What’s the matter with this frog?

by Matthew Cobb

I am tempted to post a blistering rant about the 171 job losses that my employer, the University of Manchester, has just decided to impose – including 65 academics in the Faculty of Biology, Medicine and Health, where I work. It’ll be like that United flight – if they don’t get enough volunteers, they will throw people off. But I won’t.

Here’s a picture sent to me by one of my students, Todd Rye. Todd was caving somewhere in the north of England when he came across this frog (a UK common frog). They assume it had been washed in. The frog had some sort of red film on its eye, or its third eyelid was red – any ideas as to what it was going on?


And I can’t resist it – here’s a comment from the Manchester Evening News article about the University of Manchester job losses. I can’t tell whether it is satirical or not, but it is about the only thing today that made me smile.



  1. Merilee
    Posted May 11, 2017 at 8:46 am | Permalink

    No idea about the froggie but loved the bus driver’s rant! Someone should point out thet he must have started out on toy cars…

  2. Merilee
    Posted May 11, 2017 at 8:47 am | Permalink


  3. Posted May 11, 2017 at 8:47 am | Permalink

    He’s obviously a gremlin. “Plunk yer magic twanger, froggy!”

    re Manchester;
    Hey, he must know something…..he’s the guy who brives the dus!

  4. Arno Matthias
    Posted May 11, 2017 at 9:03 am | Permalink

    Pink eye, obviously.

    • gravelinspector-Aidan
      Posted May 11, 2017 at 9:57 am | Permalink

      “Pink eye” as in welder’s conjunctuvitis?
      There’s not a lot of UV in most caves I’ve grovelled through.

  5. pck
    Posted May 11, 2017 at 9:11 am | Permalink

    It’s probably bumping its sensitive eyes against every rock in the dark. If only there was a process by which animals living in caves could lose the dangerous liability that is their useless eyesight.

    • gravelinspector-Aidan
      Posted May 11, 2017 at 10:13 am | Permalink

      Given that the frog still has surface colouration, it’s very likely to be an accidental entrant into the underground, and not something that has even spent a significant proportion of it’s own life in the cave.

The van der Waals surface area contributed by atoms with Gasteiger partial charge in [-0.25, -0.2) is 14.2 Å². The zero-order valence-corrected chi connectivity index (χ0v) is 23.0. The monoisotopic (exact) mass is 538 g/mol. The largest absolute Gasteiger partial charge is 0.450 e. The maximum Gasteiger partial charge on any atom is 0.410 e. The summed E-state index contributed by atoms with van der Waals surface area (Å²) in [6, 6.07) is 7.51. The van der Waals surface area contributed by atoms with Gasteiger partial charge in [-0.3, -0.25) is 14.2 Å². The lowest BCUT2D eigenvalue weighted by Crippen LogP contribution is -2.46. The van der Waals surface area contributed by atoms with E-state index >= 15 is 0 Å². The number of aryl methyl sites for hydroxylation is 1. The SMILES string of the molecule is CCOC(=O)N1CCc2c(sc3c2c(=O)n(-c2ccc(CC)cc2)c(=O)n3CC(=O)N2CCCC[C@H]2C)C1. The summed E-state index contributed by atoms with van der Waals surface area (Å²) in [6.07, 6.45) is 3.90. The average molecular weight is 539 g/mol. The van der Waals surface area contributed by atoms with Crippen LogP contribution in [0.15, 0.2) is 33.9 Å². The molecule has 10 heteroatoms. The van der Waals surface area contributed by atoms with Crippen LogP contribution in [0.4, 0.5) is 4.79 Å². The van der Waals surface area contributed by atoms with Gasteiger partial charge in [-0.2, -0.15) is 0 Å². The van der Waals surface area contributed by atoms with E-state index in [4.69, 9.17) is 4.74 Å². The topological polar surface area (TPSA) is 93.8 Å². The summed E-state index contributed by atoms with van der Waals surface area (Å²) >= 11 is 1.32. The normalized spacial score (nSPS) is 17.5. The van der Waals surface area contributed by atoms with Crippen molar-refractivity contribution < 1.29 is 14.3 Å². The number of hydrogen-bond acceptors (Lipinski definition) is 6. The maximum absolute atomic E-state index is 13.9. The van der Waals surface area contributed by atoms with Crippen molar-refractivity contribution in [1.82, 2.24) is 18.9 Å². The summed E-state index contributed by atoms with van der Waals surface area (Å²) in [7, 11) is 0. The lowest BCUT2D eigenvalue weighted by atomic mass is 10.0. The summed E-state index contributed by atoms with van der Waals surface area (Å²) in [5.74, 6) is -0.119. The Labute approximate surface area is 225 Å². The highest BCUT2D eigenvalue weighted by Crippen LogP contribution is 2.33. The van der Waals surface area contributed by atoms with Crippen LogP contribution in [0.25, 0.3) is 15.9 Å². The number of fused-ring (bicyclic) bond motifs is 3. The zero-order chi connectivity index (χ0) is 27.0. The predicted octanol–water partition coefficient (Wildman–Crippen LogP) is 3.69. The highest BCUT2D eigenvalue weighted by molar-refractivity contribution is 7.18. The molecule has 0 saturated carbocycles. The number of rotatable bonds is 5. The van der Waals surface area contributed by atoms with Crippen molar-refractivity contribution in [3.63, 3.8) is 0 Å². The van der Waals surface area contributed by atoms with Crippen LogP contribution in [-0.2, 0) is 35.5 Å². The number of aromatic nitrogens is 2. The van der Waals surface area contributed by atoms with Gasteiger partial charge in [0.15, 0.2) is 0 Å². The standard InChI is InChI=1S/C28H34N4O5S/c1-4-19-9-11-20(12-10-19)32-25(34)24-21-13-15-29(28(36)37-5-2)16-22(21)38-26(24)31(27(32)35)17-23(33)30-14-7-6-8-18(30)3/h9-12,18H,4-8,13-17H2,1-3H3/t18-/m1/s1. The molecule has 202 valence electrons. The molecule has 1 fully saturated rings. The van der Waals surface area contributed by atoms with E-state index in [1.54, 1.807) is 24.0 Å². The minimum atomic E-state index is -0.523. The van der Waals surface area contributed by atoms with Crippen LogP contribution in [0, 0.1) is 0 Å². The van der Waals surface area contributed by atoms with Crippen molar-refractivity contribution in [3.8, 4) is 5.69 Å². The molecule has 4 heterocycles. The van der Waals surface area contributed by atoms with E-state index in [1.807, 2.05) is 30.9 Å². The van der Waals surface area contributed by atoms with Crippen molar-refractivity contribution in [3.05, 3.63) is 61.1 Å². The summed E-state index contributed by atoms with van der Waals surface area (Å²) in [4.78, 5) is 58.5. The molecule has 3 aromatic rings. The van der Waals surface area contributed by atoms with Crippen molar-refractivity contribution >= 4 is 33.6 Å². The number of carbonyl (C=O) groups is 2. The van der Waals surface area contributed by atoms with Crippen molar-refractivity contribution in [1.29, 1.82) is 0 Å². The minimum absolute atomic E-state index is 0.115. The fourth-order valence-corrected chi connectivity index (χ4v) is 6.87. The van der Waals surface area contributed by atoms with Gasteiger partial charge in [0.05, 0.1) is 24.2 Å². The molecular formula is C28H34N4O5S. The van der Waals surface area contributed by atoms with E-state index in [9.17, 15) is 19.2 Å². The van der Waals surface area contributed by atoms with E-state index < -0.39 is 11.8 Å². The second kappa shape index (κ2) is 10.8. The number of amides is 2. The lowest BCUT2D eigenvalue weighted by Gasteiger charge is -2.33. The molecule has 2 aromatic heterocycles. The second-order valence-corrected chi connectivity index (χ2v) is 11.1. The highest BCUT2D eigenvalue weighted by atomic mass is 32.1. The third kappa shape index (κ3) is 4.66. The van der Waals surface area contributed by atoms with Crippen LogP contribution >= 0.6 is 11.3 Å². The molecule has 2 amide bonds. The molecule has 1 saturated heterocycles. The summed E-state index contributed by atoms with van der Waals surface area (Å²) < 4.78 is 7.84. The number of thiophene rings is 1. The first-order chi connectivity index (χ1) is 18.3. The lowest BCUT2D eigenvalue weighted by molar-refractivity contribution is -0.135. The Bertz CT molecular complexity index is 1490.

I see in the background both light creamy-coloured rocks and dark ones. Having grovelled through more than a few caves in Yorkshire I’d diagnose them as the “Great Scar” limestone in which the cave is cut and mudstones from the “Millstone Grit” series that overlays most of the cavernous limestones. That would suggest that the transport distance from surface to this location isn’t very large. There’s also a rounding difference between the gritstones and limestones, suggesting that the darker stones had an appreciably larger distance of transport than the limestones. So I don’t think that froggy has travelled far to get to where it was found. (Of course, froggy could have taken a very different route to human-size cavers.)
      I can’t actually recall having ever seen a frog in a cave – a couple of fish, more than a few worms. And a considerable number of sheep. The sheep splash where a frog might just bounce.

      • Todd
        Posted May 11, 2017 at 12:31 pm | Permalink

        Hi, I’m the student who found the frog. I found it fairly deep in the cave, down a few pitches and along a streamway. I believe it was washed there. I am very impressed with your ability to identify the rock types, it was in the gaping gill system.

        • gravelinspector-Aidan
          Posted May 11, 2017 at 5:33 pm | Permalink

          I’ve thrashed around more than a few times in GG. I used to be in the Craven, with their August Winch Meet. Where’d you find it?
          I can almost imagine Froggy hopping along Fell Beck [hop] happy frog, [hop] happy frog, [ho] puzzled frog ; “ribbit”, very puzzled frog, “worried ribbit”, “very worried ribbit”; [dark splosh], [hop] happy frog.
          I’ve a vague memory of Crossley (or maybe Scoff?) reporting on meeting a frog while bubbling through the back end of Ingleborough cave doing support work for one of Sid Perou’s films. Very faint memory.

          • Todd
            Posted May 26, 2017 at 5:44 am | Permalink

            It was at the bottom of the the third pitch in, which was quite an impressive distance i thought, a lot further than other frogs ive seen in cave systems. he seemed pretty lively as well

      • Kurt Lewis Helf
        Posted May 11, 2017 at 1:11 pm | Permalink

        As an ecologist who works in caves I can attest to the fact that I see frogs who’ve blundered into caves quite often. After they starve to death they become food for cave invertebrates. Maybe that’s why I also run across clean frog skeletons…